“Without exception, every person I interviewed who described living a joyful life… actively practiced gratitude and attributed their joyfulness to their gratitude practice.” – Brene Brown, The Gifts of Imperfection
This past summer was a vortex of challenges for me: a loved one’s impending divorce, entrepreneurial obstacles, an upcoming move, and my own heartache after a relationship ended. Throw in the demands of a struggling artist, and you’ve got a recipe for burn out.
Finding appreciation for our blessings at times like this, can seem nearly impossible. Yet it is at exactly these overwhelming moments that we need a huge dose of the gratitude elixir. This is because when we center our thoughts on what is going right in our life, we reroute ourselves back onto a path of positive results.
Here are some highly engaging strategies to ensure that during difficult times, gratitude takes its rightful place at the forefront of our lives:
Take something away from yourself
This seems counterintuitive! Yet it works because we have to take an inventory of what we have in order to make the decision of ‘Which one of these will go’? This inventory is also known as our BLESSINGS.
All of a sudden, what seemed like a hopelessly hard luck life turns out to be much more filled with good stuff than we had realized.
Making the decision of what will go also allows us to begin to understand what is really important to us. Will we get rid of TV or the Internet? Overtime that cuts into personal time or the latest and greatest cell phone? It is the answers to these questions that help us simplify our lives, and to focus on what’s most fulfilling to us.
When we begin to understand this, it is easier to move onto the next gratitude-enhancing trick.
Stop DOING so much and start BEING more
Fulfillment is found in who we are, and who we are is human BEINGS. If we continually choose not to take that into consideration, true gratitude for our innate awesomeness will not be possible. It is in making time to contemplate our own selves that we find true appreciation.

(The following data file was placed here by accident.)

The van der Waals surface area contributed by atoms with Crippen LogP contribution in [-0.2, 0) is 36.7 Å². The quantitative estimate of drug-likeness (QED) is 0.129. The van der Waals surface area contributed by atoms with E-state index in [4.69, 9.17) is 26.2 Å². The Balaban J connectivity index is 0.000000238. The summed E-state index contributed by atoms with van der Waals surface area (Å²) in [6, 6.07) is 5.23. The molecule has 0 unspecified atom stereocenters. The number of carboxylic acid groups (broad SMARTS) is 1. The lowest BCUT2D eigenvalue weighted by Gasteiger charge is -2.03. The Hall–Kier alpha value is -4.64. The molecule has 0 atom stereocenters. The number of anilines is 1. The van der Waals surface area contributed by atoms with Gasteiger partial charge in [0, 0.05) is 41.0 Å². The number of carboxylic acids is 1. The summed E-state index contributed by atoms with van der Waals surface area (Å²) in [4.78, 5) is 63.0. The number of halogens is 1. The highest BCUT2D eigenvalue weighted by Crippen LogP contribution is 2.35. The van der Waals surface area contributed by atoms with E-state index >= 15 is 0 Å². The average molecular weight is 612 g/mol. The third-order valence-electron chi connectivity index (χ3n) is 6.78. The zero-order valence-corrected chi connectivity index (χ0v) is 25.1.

The ironic side effect of this is that it allows for a clearer focus that makes us much more efficient when we have to get back to the business of DOING.
So don’t be afraid to take that 15 minutes to meditate, to pray, or to simply sit and enjoy the amazing unconditional love of your cat. You won’t be wasting time, but instead gaining increased clarity throughout your day, along with the increased ability to see life through the lens of thankfulness.
Solicit a compliment from a friend or close family member and repeat it to yourself for at least 21 days straight.
When we’re low, an influx of kindness becomes the fuel that recharges our own gratitude battery. One minor compliment can get us thinking about an aspect of our life that is right where we want it to be. All of a sudden, we begin to feel less hopeless.
It is even more useful if you repeat the compliment to yourself each time stress about the hard stuff pops into your head. It becomes like a meditative mantra to center you back on thinking of your life with a glass-half-full mentality.
Doing this for at least 21 days helps to make it a habit. James Clear’s HuffPost article How Long Does It Actually Take to Form a New Habit (Backed by Science) found a recent scientific study showing that repetition over 2-8 months is more likely to make it stick, so the more you can repeat the compliment to yourself, the more likely it will become part of your gratitude arsenal.
Give to someone else
“The heart that gives, gathers.” – Tao Te Ching
Giving of ourselves ensures that our dissatisfaction’s days are numbered because it centers us on what we can do right now to help. This focus on how we can currently affect positive change makes it easier to let the rest go until it becomes possible to change it.
During trying times, it’s best to keep your giving simple so as to avoid further overwhelming yourself. Hold the door open for the elderly man at the bank who is struggling with his balance, thank the military woman in line at the grocery for her service to our country, or simply give your own compliment to a loved one who you sense could use the morale boost.
By performing these seemingly small acts of kindness, we send gratitude out into the world, and just like a boomerang, it will come flying back to fill us with its unconditional joy.
Are you grateful every day you’re allowed to be alive? How do you bring gratitude back on your plate when life gives you lemons? Tell us in a comment and don’t forget to pin the image below (mouse over it and click the red button: yes, it’s as easy as that!)